Marquette film fellowships give opportunity to community

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For the past two years Marquette has offered film fellowships to the Milwaukee community. But due to the COVID-19 outbreak in the spring of 2020, the film fellowships could not be offered. This year, the fellowships are scheduled to continue.

Marquette has previously offered two fellowships, the Social Justice Fellowship and the New Voices Fellowship. These fellowships are meant for those wanting to advance their filmmaking career.

Although Professor Kris Holodak, assistant professor of digital media and performing arts is in charge of these fellowships, she does not have a formal title. Fellowships are chosen in the spring of 2021, and the committee picks two fellows- one from each category to give out.

The projects for submission should be short, so the idea is that the fellows will make a short film in the calendar year of 2021.

“By creating these films, (we) will have an impact on the fellow’s professional filmmaking career,” Kris Holodak said.

The Social Justice Fellowship is meant to support a film based around a current social issue.

“The Social Justice Fellowship fits in really well with the kind of Jesuit values of the university. Social issue filmmaking/documentary is such a vibrant media right now, and it’s a way to support that work and really to advance and celebrate the these Jesuit values we have at Marquette,” Dinesh Sabu, assistant professor of digital media and performing arts, said.

The New Voices Fellowship is offered to those in underrepresented communities, and they are able to make their film tell whatever story they want.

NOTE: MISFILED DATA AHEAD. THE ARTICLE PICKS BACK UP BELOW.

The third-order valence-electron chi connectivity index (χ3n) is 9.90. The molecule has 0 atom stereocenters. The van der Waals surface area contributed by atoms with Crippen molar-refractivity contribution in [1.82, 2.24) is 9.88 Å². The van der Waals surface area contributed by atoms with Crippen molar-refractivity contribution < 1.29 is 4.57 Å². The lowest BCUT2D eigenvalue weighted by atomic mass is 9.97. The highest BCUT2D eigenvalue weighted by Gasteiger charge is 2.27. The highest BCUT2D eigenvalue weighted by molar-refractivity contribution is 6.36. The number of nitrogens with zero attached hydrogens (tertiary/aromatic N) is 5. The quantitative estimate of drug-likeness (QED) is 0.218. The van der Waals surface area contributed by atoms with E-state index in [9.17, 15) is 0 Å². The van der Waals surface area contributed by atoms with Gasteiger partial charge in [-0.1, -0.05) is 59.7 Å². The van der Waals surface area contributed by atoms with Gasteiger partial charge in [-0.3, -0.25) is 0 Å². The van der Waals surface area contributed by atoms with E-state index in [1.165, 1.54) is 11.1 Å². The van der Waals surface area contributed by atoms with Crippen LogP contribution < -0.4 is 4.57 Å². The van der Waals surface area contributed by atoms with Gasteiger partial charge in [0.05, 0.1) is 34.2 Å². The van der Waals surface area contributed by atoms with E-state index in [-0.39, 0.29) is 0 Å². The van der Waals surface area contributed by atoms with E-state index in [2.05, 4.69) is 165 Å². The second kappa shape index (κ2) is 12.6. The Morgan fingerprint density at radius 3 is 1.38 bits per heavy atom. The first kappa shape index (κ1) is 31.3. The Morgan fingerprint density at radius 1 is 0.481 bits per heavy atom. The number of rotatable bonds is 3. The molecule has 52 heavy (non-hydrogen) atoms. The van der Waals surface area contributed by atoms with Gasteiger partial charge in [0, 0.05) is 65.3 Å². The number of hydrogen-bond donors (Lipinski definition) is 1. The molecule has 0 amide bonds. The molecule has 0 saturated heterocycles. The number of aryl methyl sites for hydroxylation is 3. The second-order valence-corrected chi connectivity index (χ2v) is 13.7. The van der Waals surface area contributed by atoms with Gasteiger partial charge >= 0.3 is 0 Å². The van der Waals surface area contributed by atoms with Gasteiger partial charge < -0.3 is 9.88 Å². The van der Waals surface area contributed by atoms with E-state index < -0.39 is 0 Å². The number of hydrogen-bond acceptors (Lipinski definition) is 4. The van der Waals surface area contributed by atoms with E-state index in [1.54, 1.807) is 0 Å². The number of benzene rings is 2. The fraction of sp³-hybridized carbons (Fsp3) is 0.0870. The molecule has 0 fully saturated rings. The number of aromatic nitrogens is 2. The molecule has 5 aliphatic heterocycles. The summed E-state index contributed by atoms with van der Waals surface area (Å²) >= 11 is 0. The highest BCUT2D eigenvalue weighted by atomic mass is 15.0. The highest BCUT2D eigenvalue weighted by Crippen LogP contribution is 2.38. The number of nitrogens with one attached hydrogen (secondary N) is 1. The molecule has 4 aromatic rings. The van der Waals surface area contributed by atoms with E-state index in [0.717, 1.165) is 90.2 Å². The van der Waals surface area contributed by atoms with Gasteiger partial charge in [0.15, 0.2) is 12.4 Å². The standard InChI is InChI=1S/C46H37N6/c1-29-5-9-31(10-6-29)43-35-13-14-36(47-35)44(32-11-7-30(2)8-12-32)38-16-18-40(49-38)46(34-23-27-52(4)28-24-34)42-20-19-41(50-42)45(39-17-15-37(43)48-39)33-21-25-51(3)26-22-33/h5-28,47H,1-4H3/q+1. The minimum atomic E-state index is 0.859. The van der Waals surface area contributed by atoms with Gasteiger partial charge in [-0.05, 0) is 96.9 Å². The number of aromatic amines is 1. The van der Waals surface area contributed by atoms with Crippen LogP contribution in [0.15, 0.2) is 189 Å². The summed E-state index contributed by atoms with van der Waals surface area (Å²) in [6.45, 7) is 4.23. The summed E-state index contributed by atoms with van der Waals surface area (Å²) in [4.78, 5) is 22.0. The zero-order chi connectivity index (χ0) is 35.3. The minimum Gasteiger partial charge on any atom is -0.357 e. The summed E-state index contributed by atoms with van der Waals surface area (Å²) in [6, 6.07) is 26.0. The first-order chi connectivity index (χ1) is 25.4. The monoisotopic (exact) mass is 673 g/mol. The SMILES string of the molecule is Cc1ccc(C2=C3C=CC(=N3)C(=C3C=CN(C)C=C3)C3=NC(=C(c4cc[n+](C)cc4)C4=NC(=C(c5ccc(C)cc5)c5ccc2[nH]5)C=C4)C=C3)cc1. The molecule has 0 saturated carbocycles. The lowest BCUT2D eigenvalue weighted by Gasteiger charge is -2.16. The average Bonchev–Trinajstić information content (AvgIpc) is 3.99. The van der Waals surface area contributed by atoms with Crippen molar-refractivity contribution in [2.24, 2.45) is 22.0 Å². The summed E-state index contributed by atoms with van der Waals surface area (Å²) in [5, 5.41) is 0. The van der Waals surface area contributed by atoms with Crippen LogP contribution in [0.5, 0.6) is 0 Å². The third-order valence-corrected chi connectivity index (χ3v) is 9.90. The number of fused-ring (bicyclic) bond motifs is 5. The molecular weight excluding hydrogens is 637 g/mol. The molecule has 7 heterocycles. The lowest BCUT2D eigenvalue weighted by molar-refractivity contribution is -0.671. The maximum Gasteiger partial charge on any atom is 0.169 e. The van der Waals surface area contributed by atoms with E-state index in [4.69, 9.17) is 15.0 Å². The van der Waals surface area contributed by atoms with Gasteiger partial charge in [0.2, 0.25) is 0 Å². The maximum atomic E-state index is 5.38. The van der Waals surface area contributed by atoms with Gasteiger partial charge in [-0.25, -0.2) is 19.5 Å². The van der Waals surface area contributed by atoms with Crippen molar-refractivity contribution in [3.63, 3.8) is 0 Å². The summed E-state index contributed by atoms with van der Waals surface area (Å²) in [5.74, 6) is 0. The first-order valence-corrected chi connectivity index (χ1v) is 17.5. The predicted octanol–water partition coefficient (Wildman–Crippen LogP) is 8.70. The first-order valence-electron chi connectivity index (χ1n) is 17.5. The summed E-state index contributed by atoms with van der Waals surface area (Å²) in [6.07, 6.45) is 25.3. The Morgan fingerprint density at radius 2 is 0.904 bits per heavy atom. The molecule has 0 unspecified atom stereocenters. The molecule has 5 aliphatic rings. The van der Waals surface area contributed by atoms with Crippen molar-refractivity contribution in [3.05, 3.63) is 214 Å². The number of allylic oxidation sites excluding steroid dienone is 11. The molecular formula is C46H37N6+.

“It can be any type of film because I am not in the position to tell a filmmaker what kind of film they have to make,” Holodak said. “For example, I am not going to tell a filmmaker of color what makes their film. They can make whatever film they want.”

Sabu also articulates how important the New Voices Fellowship is by expressing the lack of films produced by underrepresented communities.

“Often times, in at least documentaries, you’ll see films about certain communities — typically about colored communities, and the people behind the camera aren’t necessarily a part of those communities. It is a very exciting push to kind of correct this,” Sabu said.

Both Sabu and Holodak understand that these fellowships are an extremely important way to connect with our community, for Marquette is helping the Milwaukee community tell their stories through filmmaking.

Sabu said, “to find and support folks from communities telling stories, and telling stories with that perspective. It’s not like we want stories about these communities. We want voices from these communities to tell us stories they think are relevant and are excited about.”

Not only do the professors involved with the fellows understand how important these fellowships are for Marquette, but so do Marquette students.

“People see Milwaukee as having a lot of potential for being a film city. We have never had a decent film scene, but with this studio, funds, and some big names backing this venture, I can definitely see this turning into something that brings a lot more art/artists into our community,” Tino Dentino, a junior in the College of Communication, said.

Holodak also brought up how these fellowships are one of the ways that Marquette does more than just talk about social justice and being the difference in the community.

She said these fellowships are a very big deal from a community sense because there are so many stories to be told, and it can be very difficult to find the resources to tell them.

Holodak said, “It can be very tempting for the people who have the resources to say, ‘well I own the camera/editing equipment; therefore, I will tell your story for you,’ and I think that’s a terrible idea, and I don’t want to tell people their stories. I’ll tell my own. I think it matters in the community to say that they have the ability to tell their own stores and to provide the support and encouragement to do it without a gatekeeper in between.” 

This story was written by Julianna Abuzzahub. She can be reached at juliana.abuzzahab@marquette.edu